Non-Classical Problems in the Theory of Elastic Stability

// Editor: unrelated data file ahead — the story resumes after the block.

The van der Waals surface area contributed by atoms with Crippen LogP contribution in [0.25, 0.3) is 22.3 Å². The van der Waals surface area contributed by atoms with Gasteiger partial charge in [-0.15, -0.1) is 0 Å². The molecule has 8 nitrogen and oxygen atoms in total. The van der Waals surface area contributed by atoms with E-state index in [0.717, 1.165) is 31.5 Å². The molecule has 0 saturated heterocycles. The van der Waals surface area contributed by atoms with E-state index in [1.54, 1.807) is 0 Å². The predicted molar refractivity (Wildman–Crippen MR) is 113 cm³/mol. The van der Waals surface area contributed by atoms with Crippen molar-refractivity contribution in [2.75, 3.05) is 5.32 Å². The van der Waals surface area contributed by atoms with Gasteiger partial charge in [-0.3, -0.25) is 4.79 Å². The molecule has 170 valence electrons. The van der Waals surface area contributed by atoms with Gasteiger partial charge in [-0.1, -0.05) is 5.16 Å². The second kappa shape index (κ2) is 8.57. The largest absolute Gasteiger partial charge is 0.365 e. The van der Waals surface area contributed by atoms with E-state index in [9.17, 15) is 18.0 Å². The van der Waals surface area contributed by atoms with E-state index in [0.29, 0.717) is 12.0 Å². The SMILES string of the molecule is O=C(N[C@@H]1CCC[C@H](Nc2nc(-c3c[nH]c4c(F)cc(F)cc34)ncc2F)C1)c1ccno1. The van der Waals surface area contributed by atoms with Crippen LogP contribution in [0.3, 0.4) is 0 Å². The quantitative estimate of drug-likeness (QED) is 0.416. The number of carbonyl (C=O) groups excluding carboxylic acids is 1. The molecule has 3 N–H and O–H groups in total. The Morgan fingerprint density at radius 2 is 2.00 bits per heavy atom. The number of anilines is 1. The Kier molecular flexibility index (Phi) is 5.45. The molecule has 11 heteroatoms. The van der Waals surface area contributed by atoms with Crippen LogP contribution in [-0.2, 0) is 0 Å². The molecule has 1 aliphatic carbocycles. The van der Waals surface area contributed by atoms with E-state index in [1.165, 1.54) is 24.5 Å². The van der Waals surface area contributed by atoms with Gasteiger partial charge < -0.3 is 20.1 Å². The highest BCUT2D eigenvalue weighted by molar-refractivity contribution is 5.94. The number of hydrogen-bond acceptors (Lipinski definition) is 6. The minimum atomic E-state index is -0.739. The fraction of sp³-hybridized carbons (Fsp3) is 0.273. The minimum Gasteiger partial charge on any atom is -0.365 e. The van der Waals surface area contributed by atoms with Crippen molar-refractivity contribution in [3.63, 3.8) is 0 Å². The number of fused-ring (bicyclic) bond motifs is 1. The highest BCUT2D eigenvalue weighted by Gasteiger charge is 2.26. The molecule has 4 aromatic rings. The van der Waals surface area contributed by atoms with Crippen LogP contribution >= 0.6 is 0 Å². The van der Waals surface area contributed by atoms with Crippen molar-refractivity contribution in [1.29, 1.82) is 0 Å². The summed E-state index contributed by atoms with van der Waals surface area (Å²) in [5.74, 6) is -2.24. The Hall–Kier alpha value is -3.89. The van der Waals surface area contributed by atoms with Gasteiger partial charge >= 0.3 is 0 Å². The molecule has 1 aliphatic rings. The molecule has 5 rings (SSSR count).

When a structure is put under an increasing compressive load, it becomes unstable and buckling occurs. Buckling is a particularly significant concern in designing shell structures such as aircraft, automobiles, ships, or bridges. This book discusses stability analysis and buckling problems and offers practical tools for dealing with uncertainties that exist in real systems. The techniques are based on two complementary theories which are developed in the text. First, the probabilistic theory of stability is presented, with particular emphasis on reliability. Both theoretical and computational issues are discussed. Secondly, the authors present the alternative to probability based on the notion of 'anti-optimization', a theory that is valid when the necessary information for probabilistic analysis is absent, that is, when only scant data are available. Design engineers, researchers, and graduate students in aerospace, mechanical, marine, and civil engineering who are concerned with issues of structural integrity will find this book a useful reference source.